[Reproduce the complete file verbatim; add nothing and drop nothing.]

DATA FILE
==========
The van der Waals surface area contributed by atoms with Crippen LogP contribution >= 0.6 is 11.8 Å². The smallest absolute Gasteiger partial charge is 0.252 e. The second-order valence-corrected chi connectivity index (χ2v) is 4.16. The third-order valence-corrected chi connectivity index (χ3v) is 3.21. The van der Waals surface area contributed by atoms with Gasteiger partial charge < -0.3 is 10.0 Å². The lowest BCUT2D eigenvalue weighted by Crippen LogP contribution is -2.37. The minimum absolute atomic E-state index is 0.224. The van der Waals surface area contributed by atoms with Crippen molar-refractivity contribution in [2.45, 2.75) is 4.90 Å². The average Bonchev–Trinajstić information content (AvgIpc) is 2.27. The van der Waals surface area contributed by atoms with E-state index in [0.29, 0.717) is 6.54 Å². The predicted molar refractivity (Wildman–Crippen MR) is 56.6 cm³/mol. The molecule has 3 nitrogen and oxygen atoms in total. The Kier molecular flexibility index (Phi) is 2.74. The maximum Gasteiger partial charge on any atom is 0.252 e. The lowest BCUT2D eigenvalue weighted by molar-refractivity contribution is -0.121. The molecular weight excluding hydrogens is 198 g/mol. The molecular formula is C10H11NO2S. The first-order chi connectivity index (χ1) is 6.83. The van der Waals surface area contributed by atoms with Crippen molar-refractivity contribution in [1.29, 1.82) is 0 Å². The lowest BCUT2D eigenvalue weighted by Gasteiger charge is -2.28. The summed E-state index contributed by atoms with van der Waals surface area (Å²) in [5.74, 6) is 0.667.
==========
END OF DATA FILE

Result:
The van der Waals surface area contributed by atoms with Crippen LogP contribution >= 0.6 is 11.8 Å². The smallest absolute Gasteiger partial charge is 0.252 e. The second-order valence-corrected chi connectivity index (χ2v) is 4.16. The third-order valence-corrected chi connectivity index (χ3v) is 3.21. The van der Waals surface area contributed by atoms with Gasteiger partial charge < -0.3 is 10.0 Å². The lowest BCUT2D eigenvalue weighted by Crippen LogP contribution is -2.37. The minimum absolute atomic E-state index is 0.224. The van der Waals surface area contributed by atoms with Crippen molar-refractivity contribution in [2.45, 2.75) is 4.90 Å². The average Bonchev–Trinajstić information content (AvgIpc) is 2.27. The van der Waals surface area contributed by atoms with E-state index in [0.29, 0.717) is 6.54 Å². The predicted molar refractivity (Wildman–Crippen MR) is 56.6 cm³/mol. The molecule has 3 nitrogen and oxygen atoms in total. The Kier molecular flexibility index (Phi) is 2.74. The maximum Gasteiger partial charge on any atom is 0.252 e. The lowest BCUT2D eigenvalue weighted by molar-refractivity contribution is -0.121. The molecular weight excluding hydrogens is 198 g/mol. The molecular formula is C10H11NO2S. The first-order chi connectivity index (χ1) is 6.83. The van der Waals surface area contributed by atoms with Crippen molar-refractivity contribution in [1.29, 1.82) is 0 Å². The lowest BCUT2D eigenvalue weighted by Gasteiger charge is -2.28. The summed E-state index contributed by atoms with van der Waals surface area (Å²) in [5.74, 6) is 0.667.